The Fondu Cricket Club:1951-1967


FONDU C.C. 1954
Standing: Fred Pavitt, John Etherton, Dave Skipper, George Leach, Lofty Sach, Len Payne, Peter Leach
Kneeling: George Riley, Alan Webb, Alan Shulver, Bernard Bridge, Clifford Dean

The Lafarge Aluminous Cement Co. Ltd. (trademark ‘Ciment Fondu’) had a head office at 73 Brook Street, London W1, their works being at London Road, West Thurrock. The Company provided a sports ground in North Road, Uplands, Purfleet. It had a bowls green and a baseball pitch, a sports pavilion being erected in 1936. After the war the company started to develop the remainder of the field. Part of the work involved picking off a vast amount of stones, the stone picking being done by employees, their families and friends over several weekends.

The seeds of the Fondu Cricket Club were sown early in 1951. There were several men in the workshop who were very keen to start a team and often used to play during their dinner hour outside the workshop with a home-made bat. With so much cricket being played during those days by local firms it was only natural for them to ask themselves “Why not form a cricket team?” Harold Shulver was on good terms with Mr Claughton (Sports Secretary) also with Mr Soar (Works Cashier), so he put forward the idea to them, which was approved.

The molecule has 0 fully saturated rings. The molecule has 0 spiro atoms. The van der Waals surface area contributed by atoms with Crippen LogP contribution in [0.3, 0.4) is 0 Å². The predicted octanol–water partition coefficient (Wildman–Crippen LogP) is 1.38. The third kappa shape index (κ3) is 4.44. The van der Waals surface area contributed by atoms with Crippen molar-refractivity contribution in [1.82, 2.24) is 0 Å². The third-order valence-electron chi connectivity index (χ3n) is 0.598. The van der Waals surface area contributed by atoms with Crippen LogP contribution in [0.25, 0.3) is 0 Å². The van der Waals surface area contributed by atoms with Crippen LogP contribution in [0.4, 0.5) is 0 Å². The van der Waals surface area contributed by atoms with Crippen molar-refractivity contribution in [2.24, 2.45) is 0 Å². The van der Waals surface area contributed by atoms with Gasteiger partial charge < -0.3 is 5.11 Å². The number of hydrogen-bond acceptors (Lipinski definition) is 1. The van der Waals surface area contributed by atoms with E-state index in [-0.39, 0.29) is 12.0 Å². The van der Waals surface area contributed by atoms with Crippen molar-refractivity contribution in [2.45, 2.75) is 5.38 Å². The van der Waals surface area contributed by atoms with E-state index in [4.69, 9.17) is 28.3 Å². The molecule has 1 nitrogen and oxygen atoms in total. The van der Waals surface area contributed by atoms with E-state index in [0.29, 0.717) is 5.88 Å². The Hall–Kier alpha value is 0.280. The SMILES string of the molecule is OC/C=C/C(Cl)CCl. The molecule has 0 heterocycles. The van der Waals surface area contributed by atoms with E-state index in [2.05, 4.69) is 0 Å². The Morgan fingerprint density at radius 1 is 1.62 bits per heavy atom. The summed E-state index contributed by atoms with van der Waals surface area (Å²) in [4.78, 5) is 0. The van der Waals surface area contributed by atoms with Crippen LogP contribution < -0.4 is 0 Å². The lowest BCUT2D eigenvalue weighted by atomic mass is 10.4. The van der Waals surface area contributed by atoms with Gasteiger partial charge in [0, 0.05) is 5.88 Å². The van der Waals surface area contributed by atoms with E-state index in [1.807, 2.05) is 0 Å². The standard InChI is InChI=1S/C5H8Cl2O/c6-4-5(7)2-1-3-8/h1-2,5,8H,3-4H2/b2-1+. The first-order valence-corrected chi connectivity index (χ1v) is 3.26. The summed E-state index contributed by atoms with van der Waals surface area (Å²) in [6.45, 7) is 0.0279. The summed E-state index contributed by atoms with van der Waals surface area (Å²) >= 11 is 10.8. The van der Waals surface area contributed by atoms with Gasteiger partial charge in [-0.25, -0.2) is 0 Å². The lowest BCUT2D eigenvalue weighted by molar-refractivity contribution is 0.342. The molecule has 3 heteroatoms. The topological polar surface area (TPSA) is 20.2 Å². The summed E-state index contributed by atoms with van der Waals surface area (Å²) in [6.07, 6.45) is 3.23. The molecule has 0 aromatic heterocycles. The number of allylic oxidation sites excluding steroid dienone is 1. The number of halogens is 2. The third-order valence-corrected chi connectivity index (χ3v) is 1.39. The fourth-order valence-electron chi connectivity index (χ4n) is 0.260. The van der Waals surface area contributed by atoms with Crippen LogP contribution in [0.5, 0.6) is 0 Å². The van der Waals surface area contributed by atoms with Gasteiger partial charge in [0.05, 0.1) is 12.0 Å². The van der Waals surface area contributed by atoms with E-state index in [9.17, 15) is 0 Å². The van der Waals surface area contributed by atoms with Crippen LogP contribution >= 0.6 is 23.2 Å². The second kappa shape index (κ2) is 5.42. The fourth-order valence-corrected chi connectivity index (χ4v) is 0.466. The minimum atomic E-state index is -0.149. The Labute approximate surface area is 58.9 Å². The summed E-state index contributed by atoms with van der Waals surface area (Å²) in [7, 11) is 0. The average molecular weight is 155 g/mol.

So it was that in mid 1951 the team was formed. Harold Shulver was chairman of the section and Harry Soar was captain. Mr Claughton’s secretary Margaret Gilbey was also very helpful in the administration of the cricket section and right from the start a fixture card was printed. The formation of a cricket team didn’t go down too well with the bowls and baseball teams and a little opposition was felt by the cricketers. Bowls and cricket matches were played at the same time during the 1950s, with the teas being taken at different times. However, baseball and cricket were never played together and by 1953 the baseball section had folded up.

The ground at North Road could be accessed by Stonehouse Lane or via the Purfleet bypass and Uplands Estate. Players walked or cycled there and sometimes caught the bus, especially when children came along; very few players had a car in the early days.

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